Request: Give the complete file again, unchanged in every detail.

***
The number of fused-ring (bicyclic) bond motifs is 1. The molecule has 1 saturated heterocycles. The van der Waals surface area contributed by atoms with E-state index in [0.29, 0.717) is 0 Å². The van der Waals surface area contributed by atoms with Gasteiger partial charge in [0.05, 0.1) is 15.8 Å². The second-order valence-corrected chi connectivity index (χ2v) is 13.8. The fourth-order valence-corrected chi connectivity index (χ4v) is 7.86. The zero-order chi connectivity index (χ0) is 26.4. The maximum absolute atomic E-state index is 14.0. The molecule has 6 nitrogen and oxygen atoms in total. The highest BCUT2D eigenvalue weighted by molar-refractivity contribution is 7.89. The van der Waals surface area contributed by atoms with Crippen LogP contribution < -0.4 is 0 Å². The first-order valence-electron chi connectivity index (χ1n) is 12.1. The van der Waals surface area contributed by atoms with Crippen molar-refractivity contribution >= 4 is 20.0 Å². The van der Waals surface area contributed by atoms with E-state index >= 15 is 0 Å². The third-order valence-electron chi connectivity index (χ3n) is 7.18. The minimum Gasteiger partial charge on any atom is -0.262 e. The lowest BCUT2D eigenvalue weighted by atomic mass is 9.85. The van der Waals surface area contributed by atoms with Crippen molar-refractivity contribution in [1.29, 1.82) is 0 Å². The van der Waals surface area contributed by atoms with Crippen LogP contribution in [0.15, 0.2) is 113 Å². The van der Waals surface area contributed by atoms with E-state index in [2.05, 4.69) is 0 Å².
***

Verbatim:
The number of fused-ring (bicyclic) bond motifs is 1. The molecule has 1 saturated heterocycles. The van der Waals surface area contributed by atoms with E-state index in [0.29, 0.717) is 0 Å². The van der Waals surface area contributed by atoms with Gasteiger partial charge in [0.05, 0.1) is 15.8 Å². The second-order valence-corrected chi connectivity index (χ2v) is 13.8. The fourth-order valence-corrected chi connectivity index (χ4v) is 7.86. The zero-order chi connectivity index (χ0) is 26.4. The maximum absolute atomic E-state index is 14.0. The molecule has 6 nitrogen and oxygen atoms in total. The highest BCUT2D eigenvalue weighted by molar-refractivity contribution is 7.89. The van der Waals surface area contributed by atoms with Crippen LogP contribution < -0.4 is 0 Å². The first-order valence-electron chi connectivity index (χ1n) is 12.1. The van der Waals surface area contributed by atoms with Crippen molar-refractivity contribution >= 4 is 20.0 Å². The van der Waals surface area contributed by atoms with E-state index >= 15 is 0 Å². The third-order valence-electron chi connectivity index (χ3n) is 7.18. The minimum Gasteiger partial charge on any atom is -0.262 e. The lowest BCUT2D eigenvalue weighted by atomic mass is 9.85. The van der Waals surface area contributed by atoms with Crippen molar-refractivity contribution in [1.29, 1.82) is 0 Å². The van der Waals surface area contributed by atoms with Crippen LogP contribution in [0.15, 0.2) is 113 Å². The van der Waals surface area contributed by atoms with E-state index in [2.05, 4.69) is 0 Å².